Doing thier job from a resturant in Monorail incident? I have never heard that story which makes it seem more horrifying!
My cousin is Elvin Bale. Once known as the greatest daredevil in the world and revered by everyone in the business including Evel Kneivel.During one show he suffered a terrible accident when one of his stunts went wrong and his career as a performer ended. He could so easily have been killed but thankfully was not.( He still trains new stars at Cole Bros )
My point is that, despite every stunt being rehearsed and honed to perfection and every safety measure taken , accidents WILL happen in this business. It's a sad fact of life and stunt performers all know the risks. That's why I , like many others, respect so much what they do for us in the name of entertainment
That said , I sincerely hope that Disney is allowing the necessary skill levels to be achieved before performers become part of the act. The same applies to all CMs in positions of responsibiilty for either their own or someone else's saftey at WDW.
The number of tragedies in such a short time period is pretty high and would suggest that something isn't right. Age isn't an issue but experience certainly is. It doesn't matter if a monorail driver is young or old so long as he's fit for the job.
Everything must be done to minimise the risk of injury or worse to Park staff. Let's hope that it is and that Disney is not failing in it's duty of care.
I do send the prayers to those that lost the family members, but at the same time I can only say that they were accidents. I mean for one, the water could have been from the stunt show itself. There is no telling if it was previously there or not.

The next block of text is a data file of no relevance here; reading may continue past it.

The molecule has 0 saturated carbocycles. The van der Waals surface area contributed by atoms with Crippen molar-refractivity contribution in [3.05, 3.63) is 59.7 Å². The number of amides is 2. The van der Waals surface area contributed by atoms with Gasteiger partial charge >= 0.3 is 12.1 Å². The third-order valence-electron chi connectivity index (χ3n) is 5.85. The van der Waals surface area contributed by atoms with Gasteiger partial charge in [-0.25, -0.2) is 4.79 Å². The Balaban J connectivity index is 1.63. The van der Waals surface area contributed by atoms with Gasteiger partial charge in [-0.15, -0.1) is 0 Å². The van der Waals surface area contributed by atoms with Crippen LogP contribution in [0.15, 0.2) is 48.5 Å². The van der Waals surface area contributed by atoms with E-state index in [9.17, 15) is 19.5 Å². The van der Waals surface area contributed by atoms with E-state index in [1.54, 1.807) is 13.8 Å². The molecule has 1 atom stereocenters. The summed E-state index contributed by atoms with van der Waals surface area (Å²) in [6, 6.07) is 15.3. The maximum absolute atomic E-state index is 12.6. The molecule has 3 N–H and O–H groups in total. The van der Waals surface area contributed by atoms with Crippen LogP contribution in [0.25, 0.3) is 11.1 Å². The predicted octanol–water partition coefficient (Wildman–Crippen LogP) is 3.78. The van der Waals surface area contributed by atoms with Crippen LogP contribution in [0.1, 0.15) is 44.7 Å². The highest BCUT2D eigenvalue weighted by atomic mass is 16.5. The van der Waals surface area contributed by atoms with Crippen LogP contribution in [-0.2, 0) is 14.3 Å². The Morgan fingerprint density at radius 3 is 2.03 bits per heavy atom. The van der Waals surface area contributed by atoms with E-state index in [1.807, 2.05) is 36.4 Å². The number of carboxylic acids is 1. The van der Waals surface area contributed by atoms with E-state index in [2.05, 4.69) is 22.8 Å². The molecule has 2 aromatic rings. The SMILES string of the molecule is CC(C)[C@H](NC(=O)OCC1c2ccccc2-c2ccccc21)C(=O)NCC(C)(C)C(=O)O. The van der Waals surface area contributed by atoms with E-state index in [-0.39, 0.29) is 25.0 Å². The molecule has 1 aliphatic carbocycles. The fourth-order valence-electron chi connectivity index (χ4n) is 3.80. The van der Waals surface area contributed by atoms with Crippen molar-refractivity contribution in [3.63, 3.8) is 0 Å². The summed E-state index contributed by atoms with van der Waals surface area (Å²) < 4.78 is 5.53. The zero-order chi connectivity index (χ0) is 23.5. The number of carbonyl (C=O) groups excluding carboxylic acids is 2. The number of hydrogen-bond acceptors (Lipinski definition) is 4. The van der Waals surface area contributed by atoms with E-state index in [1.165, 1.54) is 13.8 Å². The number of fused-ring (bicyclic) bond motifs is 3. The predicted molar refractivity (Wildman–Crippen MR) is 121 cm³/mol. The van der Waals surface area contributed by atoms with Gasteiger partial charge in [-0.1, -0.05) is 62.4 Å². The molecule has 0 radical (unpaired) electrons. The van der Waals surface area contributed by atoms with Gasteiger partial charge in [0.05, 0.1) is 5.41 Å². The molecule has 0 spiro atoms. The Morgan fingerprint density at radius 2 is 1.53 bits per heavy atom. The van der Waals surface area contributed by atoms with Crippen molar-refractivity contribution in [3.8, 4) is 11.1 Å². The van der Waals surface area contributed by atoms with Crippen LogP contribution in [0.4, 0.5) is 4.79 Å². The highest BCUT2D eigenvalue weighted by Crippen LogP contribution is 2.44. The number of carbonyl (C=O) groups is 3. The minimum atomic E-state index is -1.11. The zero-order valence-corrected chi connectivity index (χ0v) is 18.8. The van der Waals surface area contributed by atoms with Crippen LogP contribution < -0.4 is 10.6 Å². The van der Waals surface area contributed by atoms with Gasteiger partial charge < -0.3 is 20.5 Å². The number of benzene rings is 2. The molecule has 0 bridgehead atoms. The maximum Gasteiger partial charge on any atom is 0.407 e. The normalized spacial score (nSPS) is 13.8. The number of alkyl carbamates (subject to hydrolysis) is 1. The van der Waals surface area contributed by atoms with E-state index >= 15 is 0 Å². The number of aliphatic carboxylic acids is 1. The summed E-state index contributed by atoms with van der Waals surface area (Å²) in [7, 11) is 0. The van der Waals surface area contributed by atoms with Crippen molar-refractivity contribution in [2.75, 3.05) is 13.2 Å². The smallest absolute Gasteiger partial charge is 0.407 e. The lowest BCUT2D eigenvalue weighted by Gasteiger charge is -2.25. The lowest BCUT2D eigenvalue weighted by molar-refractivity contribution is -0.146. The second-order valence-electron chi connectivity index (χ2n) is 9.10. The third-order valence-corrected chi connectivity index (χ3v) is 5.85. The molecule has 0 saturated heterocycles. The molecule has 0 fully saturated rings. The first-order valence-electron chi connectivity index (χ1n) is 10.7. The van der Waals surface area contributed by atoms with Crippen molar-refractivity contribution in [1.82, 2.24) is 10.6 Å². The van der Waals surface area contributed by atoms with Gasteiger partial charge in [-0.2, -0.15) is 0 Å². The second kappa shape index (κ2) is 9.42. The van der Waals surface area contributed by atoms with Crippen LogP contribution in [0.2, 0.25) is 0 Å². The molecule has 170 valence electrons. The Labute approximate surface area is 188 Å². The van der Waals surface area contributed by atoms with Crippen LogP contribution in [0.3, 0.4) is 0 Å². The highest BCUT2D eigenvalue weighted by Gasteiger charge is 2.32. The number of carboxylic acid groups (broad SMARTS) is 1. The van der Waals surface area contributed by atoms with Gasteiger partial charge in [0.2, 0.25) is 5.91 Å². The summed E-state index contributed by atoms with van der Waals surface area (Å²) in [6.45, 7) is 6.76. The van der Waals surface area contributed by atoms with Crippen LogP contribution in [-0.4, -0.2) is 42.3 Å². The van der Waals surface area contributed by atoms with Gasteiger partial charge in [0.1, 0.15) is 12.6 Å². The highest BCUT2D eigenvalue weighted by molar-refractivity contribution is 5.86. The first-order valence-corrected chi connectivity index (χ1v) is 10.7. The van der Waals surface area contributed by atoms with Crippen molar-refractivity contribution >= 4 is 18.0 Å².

And how exactly did the person die from doing a tumble roll.
The only accident that can actually be investigated was the monorail crash. Someone was at fault, and someone wasn't paying attention because you can see those monorails coming from a ways away. Especially if you are sitting in the cabins. And I have been on those during its stops, it don't take that long to stop the cars.
Although Sad, there is not much disney can or should do...
I Respond: Actually what is "ridiculous" would be someone drawing ANY conclusion before a full investigation is complete.
This morning at the Peabody construction site. Two guys on a mastclimber (a 22 story tall moving scaffold) fail to secure a 12 foot plank. It gets knocked off the climber and falls 17 stories to the ground below. Thankfully, no one was injured.
Oh and while its still too many, three Disney Cast Members did not die in one month. The monorail thing happened Early July and then these two happened in mid August. It doesn't really matter since three is WAY too much two months, but just a thought!
What part was the guy who was killed actually playing?
Was he in the lead role of Indiana himself or one of the supporting actors?